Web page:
Yu Jianrong, a prominent Chinese public intellectual, posted a video to his more than 7 million Weibo followers of Russians in Rostov-on-Don reacting angrily to police moving into the city, where he suggested there was some level of public support for Wagner: "I really don't know what's going on in this country," he wrote.

Meanwhile, Yu Sui, a professor at the China Center for Contemporary World Studies, told the China Daily newspaper the mutiny "undoubtedly rings an alarm bell for Russia" and that the episode reminded him of "the Chinese saying about feeding a tiger and then inviting trouble."

Shen Dingli, a Shanghai-based international relations scholar, told the Guardian that he believed the events would lead to Russia's increased dependence on China and that Beijing would take "a more cautious stance on Russia."

As Minxin Pei, a professor at Claremont McKenna College, wrote in a recent piece for Bloomberg, the invasion and Putin's actions since have provided Xi with a steady stream of lessons "too precious not to learn" when it comes maintaining support of the military, the absence of private armies, and keeping less personalistic control of the state.

When it comes to Prigohzin's rebellion, Mei writes, it's "a reminder to Xi that nationalism is a double-edged sword."

Expert Corner: Taiwan's Prague Moment

Taiwanese Foreign Minister Joseph Wu recently made his second visit to Prague, where he spoke at a conference and sat front row to watch a speech by Czech President Petr Pavel, marking the first time a Taiwanese minister and European head of state shared a room together.

You can read my full report here, but I've chosen some notable passages by both Wu and Pavel:

Wu on China and Russia: "What we are witnessing is that the two authoritarian forces are collaborating with each other, trading ever more with each other, and feeding more into the hunger for expansion."

Wu on Europe's role: "In order for Taiwan to stay strong and resilient and to have the courage to continue the policy of maintaining the status quo, we do need support from our European friends."

Pavel on how Europe should engage with China: "We should do it the same way that China does to us. Let's not create dependencies. Let's do business and let's cooperate when it is beneficial to both sides -- but let's keep in mind that China's long-term interests and values are not compatible with ours."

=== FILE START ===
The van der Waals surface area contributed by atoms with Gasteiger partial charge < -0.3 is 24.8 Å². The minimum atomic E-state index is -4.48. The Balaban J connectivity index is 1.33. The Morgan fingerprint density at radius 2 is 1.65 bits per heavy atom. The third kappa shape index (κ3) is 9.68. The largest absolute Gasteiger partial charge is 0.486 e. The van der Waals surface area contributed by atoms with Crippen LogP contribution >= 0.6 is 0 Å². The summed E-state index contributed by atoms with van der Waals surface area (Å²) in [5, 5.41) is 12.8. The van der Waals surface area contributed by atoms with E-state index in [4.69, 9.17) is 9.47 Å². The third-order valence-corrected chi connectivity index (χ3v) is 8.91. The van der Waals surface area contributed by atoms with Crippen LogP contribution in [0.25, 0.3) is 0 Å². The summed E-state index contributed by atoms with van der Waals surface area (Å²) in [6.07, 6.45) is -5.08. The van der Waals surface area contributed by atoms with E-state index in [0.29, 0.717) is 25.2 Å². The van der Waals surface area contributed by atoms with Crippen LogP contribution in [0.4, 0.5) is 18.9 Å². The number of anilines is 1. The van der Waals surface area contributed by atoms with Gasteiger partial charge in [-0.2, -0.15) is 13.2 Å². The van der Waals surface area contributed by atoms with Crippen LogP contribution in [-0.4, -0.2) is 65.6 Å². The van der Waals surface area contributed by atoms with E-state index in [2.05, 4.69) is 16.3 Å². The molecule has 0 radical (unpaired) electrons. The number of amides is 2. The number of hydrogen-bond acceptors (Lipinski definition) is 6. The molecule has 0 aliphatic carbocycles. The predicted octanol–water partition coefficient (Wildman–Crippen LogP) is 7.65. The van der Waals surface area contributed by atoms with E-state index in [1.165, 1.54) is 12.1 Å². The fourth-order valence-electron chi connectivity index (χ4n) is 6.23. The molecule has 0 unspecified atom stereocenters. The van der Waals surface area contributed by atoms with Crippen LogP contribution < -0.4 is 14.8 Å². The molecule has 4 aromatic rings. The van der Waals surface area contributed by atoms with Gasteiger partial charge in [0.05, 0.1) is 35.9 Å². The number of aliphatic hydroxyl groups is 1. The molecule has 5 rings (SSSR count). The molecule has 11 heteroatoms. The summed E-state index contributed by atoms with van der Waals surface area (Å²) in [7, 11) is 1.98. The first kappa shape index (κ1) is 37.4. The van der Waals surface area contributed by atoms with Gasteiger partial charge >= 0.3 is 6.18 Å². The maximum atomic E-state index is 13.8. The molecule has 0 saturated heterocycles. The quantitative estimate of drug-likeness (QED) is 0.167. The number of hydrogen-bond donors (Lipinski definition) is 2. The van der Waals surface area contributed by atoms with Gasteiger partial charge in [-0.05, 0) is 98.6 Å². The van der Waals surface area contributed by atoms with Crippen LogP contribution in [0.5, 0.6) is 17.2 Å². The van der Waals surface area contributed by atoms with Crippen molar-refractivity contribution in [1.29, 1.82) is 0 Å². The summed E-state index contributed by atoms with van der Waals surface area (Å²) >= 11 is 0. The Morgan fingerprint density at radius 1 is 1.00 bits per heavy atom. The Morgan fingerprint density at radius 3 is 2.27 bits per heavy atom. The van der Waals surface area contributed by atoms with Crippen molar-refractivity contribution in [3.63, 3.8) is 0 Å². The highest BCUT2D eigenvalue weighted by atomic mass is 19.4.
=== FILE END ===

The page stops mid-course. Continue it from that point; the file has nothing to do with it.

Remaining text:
Do you have a question about China's growing footprint in Eurasia? Send it to me at or reply directly to this e-mail and I'll get it answered by leading experts and policymakers.

Three more stories from Eurasia

1. A Softer Line From Brussels?

The European Union Council summit is set to take place later this week and, according to a leaked draft of the post-summit statement obtained by RFE/RL, the council is still juggling how best to handle its complex economic and geopolitical relationship with China.

The Details: The leaked draft mostly focuses on economic measures, reaffirming the 27-country bloc's "multifaceted policy approach toward China" and that "despite their different political and economic systems, the European Union and China have a shared interest in pursuing constructive and stable relations."

The document seen by RFE/RL for the June 29-30 meetings says the EU will continue with its de-risking plans and keep diversifying away from dependencies on China in critical industries, but it clarified that Brussels "does not intend to decouple or to turn inward."

After apparently walking back some tougher past rhetoric on the economic front, the draft also appears to adopt stronger language on Taiwan.

While reaffirming the bloc's "One-China policy," it states: "The East and South China Seas are of strategic importance for regional and global prosperity and security. The European Union is concerned about growing tensions in the Taiwan Strait. The European Council opposes any unilateral attempts to change the status quo by force or coercion."

2. The Latest On Montenegro's Chinese-Built and Finances Highway

Montenegro will end a deal with Western banks that protected it from increased debt on a controversial Chinese loan for nearly $1 billion used to build a highway, my colleague Lela Scepanovic from RFE/RL's Balkan Service reports.